Recently, the Toronto Star published this article on “winter vagina” and the general reaction from other FIFI bloggers was FFS(!). The author had a similar reaction, thankfully. But he did cite other articles about the “condition” so I had to Google.
It turns out lots of journalists think that winter vagina is – if not exactly a thing – an easy way to get published at the expense of some cheap laughs about yet another way to make women feel insecure about their bodies. I will not link to any of those posts because I can’t stand the idea of them making money off such clickbait.
Vaginal dryness is a real thing, but it is not a seasonal issue. The British National Health Service states the menopause, breastfeeding, childbirth, lack of arousal before sex, certain contraceptives and cancer treatments can all cause vaginal dryness. And another expert, Canada’s own Dr. Jen Gunter, points out that vaginas function quite well in all seasons. ‘The vagina maintains a steady temperature because it is inside your body and human body temperature only rises with the outside temperature when someone is suffering from heat stroke.’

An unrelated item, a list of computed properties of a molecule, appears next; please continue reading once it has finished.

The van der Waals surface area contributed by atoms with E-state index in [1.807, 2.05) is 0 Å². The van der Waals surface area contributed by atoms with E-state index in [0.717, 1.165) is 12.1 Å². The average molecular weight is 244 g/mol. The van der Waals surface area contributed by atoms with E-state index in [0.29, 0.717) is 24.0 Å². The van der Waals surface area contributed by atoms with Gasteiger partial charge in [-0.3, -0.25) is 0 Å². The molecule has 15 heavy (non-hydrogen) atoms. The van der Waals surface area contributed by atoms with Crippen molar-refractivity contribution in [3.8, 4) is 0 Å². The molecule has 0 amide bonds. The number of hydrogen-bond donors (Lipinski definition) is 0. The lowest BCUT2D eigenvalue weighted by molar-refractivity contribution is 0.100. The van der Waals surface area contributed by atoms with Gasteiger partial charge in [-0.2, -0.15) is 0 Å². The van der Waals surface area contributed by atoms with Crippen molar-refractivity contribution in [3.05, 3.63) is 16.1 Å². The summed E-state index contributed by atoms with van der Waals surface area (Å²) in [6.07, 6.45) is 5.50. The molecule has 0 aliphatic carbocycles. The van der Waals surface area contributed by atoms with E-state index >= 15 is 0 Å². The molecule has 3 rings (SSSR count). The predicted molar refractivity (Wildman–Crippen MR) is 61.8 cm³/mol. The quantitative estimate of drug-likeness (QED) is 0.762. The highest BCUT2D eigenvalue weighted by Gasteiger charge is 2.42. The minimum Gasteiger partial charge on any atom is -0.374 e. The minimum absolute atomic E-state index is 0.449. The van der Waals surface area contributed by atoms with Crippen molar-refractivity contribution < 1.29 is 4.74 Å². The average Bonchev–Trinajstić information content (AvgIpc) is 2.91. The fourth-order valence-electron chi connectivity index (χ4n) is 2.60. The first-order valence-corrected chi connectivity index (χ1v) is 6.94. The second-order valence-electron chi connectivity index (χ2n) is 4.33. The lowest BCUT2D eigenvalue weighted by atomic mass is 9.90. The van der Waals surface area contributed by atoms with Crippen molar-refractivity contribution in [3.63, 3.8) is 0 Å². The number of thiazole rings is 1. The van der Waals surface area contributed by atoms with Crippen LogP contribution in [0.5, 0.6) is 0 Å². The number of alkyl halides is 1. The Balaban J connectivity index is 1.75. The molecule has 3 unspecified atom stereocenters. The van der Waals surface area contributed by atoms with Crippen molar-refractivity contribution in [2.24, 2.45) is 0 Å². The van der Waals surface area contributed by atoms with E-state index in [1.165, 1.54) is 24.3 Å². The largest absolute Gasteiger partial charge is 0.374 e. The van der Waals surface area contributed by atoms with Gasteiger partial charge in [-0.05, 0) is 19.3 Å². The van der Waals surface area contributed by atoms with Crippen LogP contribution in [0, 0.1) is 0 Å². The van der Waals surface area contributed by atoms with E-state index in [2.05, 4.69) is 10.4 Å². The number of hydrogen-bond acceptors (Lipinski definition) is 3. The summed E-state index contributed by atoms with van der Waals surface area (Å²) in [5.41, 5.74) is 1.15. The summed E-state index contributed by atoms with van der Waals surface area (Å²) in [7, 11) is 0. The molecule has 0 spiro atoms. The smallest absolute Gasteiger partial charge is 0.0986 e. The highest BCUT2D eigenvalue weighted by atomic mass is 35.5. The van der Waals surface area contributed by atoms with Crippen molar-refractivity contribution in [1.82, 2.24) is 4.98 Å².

Dr. Gunter has an entire hilarious blog post devoted to debunking winter vagina (and another on the related problem of summer vagina). She knows a lot about vaginas and winter: “I’m not a winter vagina expert because I am the Internet’s favorite gynecologist. We Canadian girls just really know how to take care of our snow forts, that’s why our national animal is the beaver.”
So if this is so thoroughly debunked, why do I want to contribute to the winter vagina “science”? For the shopping and swimming, and avoiding my overheated office, of course.
Apparently long hot baths are bad for our winter vaginas, but there is no info on what happens with a cold dip. So far my vagina hasn’t suffered any ill effects, but I’ll keep you posted if that changes.